[As ever, this is also on the BBC News website]
Jonathan Zittrain’s recent book, The Future of the Internet – And How to Stop It, has spurred a lot of discussion both online and offline, with blog posts lauding his insights or criticising his over-apocalyptic imagination.
The book itself makes fascinating reading for those who have watched the network grow from its roots in the research community into today’s global channel for communications, commerce and cultural expression.
And the distinction that Zittrain makes between computers and devices that are open for hacking, exploration and creative use and those which are locked down and limited is one that we can clearly see.
An iPhone and an Asus Eee PC are very different objects, and I can’t imagine anyone scrawling ‘this machine kills fascists’ on their iPhone in homage to Woody Guthrie, while my son has just done this to his Asus.
Continue reading “Do we need two Internets?”
Here’s what I tagged on del.icio.us between May 5th and May 10th:
Here’s what I tagged on del.icio.us between March 18th and May 3rd:
The Higgs field is what gives particles their mass. Go into orbit and try to push a 1 tonne satellite – you can’t. It weighs nothing but its mass is unchanged by being in free fall or even in deep space, and so the force needed to change its momentum is still too great for a mere astronaut.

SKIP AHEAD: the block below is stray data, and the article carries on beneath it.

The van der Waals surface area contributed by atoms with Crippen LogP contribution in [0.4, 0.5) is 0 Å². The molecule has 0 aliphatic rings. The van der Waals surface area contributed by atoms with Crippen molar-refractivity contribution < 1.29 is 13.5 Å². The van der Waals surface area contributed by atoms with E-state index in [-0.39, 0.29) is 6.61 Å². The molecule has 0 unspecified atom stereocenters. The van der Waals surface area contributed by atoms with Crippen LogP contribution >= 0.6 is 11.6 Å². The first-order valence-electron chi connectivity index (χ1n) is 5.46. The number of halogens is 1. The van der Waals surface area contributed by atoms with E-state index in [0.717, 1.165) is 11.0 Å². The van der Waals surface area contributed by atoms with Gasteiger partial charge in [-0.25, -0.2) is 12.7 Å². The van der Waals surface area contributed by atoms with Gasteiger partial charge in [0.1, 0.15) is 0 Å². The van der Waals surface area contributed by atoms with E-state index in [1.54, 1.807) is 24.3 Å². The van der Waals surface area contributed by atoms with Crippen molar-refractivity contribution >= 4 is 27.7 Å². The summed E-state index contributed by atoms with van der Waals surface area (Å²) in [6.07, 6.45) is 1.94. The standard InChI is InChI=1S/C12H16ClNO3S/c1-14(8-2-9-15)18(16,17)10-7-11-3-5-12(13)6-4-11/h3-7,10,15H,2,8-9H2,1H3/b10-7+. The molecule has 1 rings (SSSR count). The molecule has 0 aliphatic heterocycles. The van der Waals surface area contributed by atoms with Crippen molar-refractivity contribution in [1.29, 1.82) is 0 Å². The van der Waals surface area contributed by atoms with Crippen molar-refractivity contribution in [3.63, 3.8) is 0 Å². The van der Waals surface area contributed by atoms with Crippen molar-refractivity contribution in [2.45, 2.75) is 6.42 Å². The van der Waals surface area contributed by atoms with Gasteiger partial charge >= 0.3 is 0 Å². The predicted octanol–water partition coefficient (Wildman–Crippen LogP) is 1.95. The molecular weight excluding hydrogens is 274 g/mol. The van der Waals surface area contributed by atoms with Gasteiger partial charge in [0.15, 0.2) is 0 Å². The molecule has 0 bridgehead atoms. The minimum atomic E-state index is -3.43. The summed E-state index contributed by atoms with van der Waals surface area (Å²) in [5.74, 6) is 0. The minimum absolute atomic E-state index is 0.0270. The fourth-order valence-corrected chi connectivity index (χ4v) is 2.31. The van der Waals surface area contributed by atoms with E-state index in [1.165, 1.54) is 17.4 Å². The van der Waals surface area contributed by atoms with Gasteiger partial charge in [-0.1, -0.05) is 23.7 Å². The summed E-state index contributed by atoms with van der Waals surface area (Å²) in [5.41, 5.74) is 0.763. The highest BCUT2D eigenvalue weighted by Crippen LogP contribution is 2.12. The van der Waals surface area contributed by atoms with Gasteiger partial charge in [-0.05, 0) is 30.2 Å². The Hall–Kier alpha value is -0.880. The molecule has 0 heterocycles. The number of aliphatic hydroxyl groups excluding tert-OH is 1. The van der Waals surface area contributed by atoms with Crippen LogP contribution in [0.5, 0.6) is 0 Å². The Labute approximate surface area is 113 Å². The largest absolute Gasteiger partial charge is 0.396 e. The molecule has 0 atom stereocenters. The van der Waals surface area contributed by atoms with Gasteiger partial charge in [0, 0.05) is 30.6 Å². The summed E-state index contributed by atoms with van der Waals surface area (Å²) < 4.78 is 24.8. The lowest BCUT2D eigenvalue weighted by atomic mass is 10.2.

Without the Higgs field there would be no mass and no matter, because mass is what distorts space-time and creates the effects we interpret as the ‘force’ of gravity. Without the Higgs field there would none of this world, none of us, nothing to be conscious or conscious of.
One way of imagining what the Higgs field does it that it makes space-time exert a drag on objects, like walking through water. It’s a tiny effect, which is one reason why gravity is so weak compared to electromagnetism or the strong and weak nuclear forces, but it adds up. With enough particles you can build atoms and planets and stars and galaxies. A whole observable universe, even.
And Twitter is doing something similar in the virtual world.
Continue reading “Twitter is the Higgs Boson of the Internet”
[This is also on the WattWatt site, an online community for anyone concerned with energy efficiency]
Like every other product of the advanced manufacturing capabilities of a long-industrialised society the computers that surround us – and, for the pacemaker wearers among us, that we have taken into our bodies – carry an environmental cost.
Silicon may be cheap, but turning it into processors requires vast amounts of energy, clean water and many potentially toxic chemicals.
Some of the raw materials used elsewhere, like the coltan in our mobile phones, are extracted at great human and environmental cost.
Displays and casings may contain heavy metals and damaging chemicals, while the disposal of old computers is becoming a significant issue.
And the billions of processors, hard drives, screens and network devices that we increasingly rely upon consume more and more electrical energy, much of it wastefully generated from non-renewable sources that release carbon into the atmosphere.
Continue reading “Computer, heal thyself”